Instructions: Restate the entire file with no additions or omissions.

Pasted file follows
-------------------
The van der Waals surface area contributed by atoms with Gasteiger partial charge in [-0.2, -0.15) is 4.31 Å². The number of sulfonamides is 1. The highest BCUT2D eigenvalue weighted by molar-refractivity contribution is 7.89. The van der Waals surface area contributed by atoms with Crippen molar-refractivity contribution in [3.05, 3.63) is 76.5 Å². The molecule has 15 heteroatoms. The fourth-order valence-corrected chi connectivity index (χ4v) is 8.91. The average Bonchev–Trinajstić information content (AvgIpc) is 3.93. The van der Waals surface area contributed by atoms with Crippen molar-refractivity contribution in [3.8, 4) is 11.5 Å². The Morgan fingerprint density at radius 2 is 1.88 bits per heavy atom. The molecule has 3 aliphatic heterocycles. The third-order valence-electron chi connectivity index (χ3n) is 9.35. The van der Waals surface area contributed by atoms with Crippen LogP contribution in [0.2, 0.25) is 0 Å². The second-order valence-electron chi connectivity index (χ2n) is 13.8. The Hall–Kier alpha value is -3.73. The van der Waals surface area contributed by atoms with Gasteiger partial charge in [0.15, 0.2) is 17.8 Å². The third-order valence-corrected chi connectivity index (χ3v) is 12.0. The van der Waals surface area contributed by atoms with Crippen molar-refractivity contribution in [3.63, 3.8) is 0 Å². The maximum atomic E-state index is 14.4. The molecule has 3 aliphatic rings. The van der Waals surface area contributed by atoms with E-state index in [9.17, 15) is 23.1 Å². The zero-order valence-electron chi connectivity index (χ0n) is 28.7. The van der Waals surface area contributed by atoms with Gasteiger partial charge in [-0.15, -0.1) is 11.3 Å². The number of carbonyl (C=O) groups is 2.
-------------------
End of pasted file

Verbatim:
The van der Waals surface area contributed by atoms with Gasteiger partial charge in [-0.2, -0.15) is 4.31 Å². The number of sulfonamides is 1. The highest BCUT2D eigenvalue weighted by molar-refractivity contribution is 7.89. The van der Waals surface area contributed by atoms with Crippen molar-refractivity contribution in [3.05, 3.63) is 76.5 Å². The molecule has 15 heteroatoms. The fourth-order valence-corrected chi connectivity index (χ4v) is 8.91. The average Bonchev–Trinajstić information content (AvgIpc) is 3.93. The van der Waals surface area contributed by atoms with Crippen molar-refractivity contribution in [3.8, 4) is 11.5 Å². The Morgan fingerprint density at radius 2 is 1.88 bits per heavy atom. The molecule has 3 aliphatic heterocycles. The third-order valence-electron chi connectivity index (χ3n) is 9.35. The van der Waals surface area contributed by atoms with Crippen LogP contribution in [0.2, 0.25) is 0 Å². The second-order valence-electron chi connectivity index (χ2n) is 13.8. The Hall–Kier alpha value is -3.73. The van der Waals surface area contributed by atoms with Gasteiger partial charge in [0.15, 0.2) is 17.8 Å². The third-order valence-corrected chi connectivity index (χ3v) is 12.0. The van der Waals surface area contributed by atoms with Crippen molar-refractivity contribution in [3.63, 3.8) is 0 Å². The maximum atomic E-state index is 14.4. The molecule has 3 aliphatic rings. The van der Waals surface area contributed by atoms with E-state index in [9.17, 15) is 23.1 Å². The zero-order valence-electron chi connectivity index (χ0n) is 28.7. The van der Waals surface area contributed by atoms with Gasteiger partial charge in [-0.15, -0.1) is 11.3 Å². The number of carbonyl (C=O) groups is 2.